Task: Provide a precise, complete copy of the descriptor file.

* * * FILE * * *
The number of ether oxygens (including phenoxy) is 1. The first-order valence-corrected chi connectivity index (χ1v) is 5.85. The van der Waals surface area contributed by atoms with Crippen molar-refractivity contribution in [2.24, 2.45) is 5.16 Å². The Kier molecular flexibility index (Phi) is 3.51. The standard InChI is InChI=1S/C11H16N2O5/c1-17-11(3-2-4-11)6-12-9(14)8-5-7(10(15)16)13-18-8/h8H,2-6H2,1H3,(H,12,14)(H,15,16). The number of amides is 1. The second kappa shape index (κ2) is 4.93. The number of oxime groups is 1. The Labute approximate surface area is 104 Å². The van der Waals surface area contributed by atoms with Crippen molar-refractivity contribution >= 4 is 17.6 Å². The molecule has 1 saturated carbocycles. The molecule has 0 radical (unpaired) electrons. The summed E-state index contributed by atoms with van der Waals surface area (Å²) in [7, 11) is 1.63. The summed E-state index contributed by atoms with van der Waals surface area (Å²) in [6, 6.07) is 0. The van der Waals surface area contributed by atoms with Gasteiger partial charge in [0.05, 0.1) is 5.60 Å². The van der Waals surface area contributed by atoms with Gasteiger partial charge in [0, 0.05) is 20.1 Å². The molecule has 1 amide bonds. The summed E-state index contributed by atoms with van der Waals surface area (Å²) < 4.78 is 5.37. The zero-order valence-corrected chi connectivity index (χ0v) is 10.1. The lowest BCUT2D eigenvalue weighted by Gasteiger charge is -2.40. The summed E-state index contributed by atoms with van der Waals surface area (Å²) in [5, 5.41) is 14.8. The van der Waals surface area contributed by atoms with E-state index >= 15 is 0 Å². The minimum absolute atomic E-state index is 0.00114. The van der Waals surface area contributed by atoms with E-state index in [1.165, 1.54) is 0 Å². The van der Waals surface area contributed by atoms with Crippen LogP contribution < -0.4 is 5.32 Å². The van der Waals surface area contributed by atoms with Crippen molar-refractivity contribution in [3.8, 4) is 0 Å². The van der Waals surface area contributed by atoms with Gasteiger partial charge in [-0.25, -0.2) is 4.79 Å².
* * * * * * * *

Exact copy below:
The number of ether oxygens (including phenoxy) is 1. The first-order valence-corrected chi connectivity index (χ1v) is 5.85. The van der Waals surface area contributed by atoms with Crippen molar-refractivity contribution in [2.24, 2.45) is 5.16 Å². The Kier molecular flexibility index (Phi) is 3.51. The standard InChI is InChI=1S/C11H16N2O5/c1-17-11(3-2-4-11)6-12-9(14)8-5-7(10(15)16)13-18-8/h8H,2-6H2,1H3,(H,12,14)(H,15,16). The number of amides is 1. The second kappa shape index (κ2) is 4.93. The number of oxime groups is 1. The Labute approximate surface area is 104 Å². The van der Waals surface area contributed by atoms with Crippen molar-refractivity contribution >= 4 is 17.6 Å². The molecule has 1 saturated carbocycles. The molecule has 0 radical (unpaired) electrons. The summed E-state index contributed by atoms with van der Waals surface area (Å²) in [7, 11) is 1.63. The summed E-state index contributed by atoms with van der Waals surface area (Å²) in [6, 6.07) is 0. The van der Waals surface area contributed by atoms with Gasteiger partial charge in [0.05, 0.1) is 5.60 Å². The van der Waals surface area contributed by atoms with Gasteiger partial charge in [0, 0.05) is 20.1 Å². The molecule has 1 amide bonds. The summed E-state index contributed by atoms with van der Waals surface area (Å²) < 4.78 is 5.37. The zero-order valence-corrected chi connectivity index (χ0v) is 10.1. The lowest BCUT2D eigenvalue weighted by Gasteiger charge is -2.40. The summed E-state index contributed by atoms with van der Waals surface area (Å²) in [5, 5.41) is 14.8. The van der Waals surface area contributed by atoms with E-state index >= 15 is 0 Å². The minimum absolute atomic E-state index is 0.00114. The van der Waals surface area contributed by atoms with E-state index in [1.165, 1.54) is 0 Å². The van der Waals surface area contributed by atoms with Crippen LogP contribution < -0.4 is 5.32 Å². The van der Waals surface area contributed by atoms with Crippen molar-refractivity contribution in [3.8, 4) is 0 Å². The van der Waals surface area contributed by atoms with Gasteiger partial charge in [-0.25, -0.2) is 4.79 Å².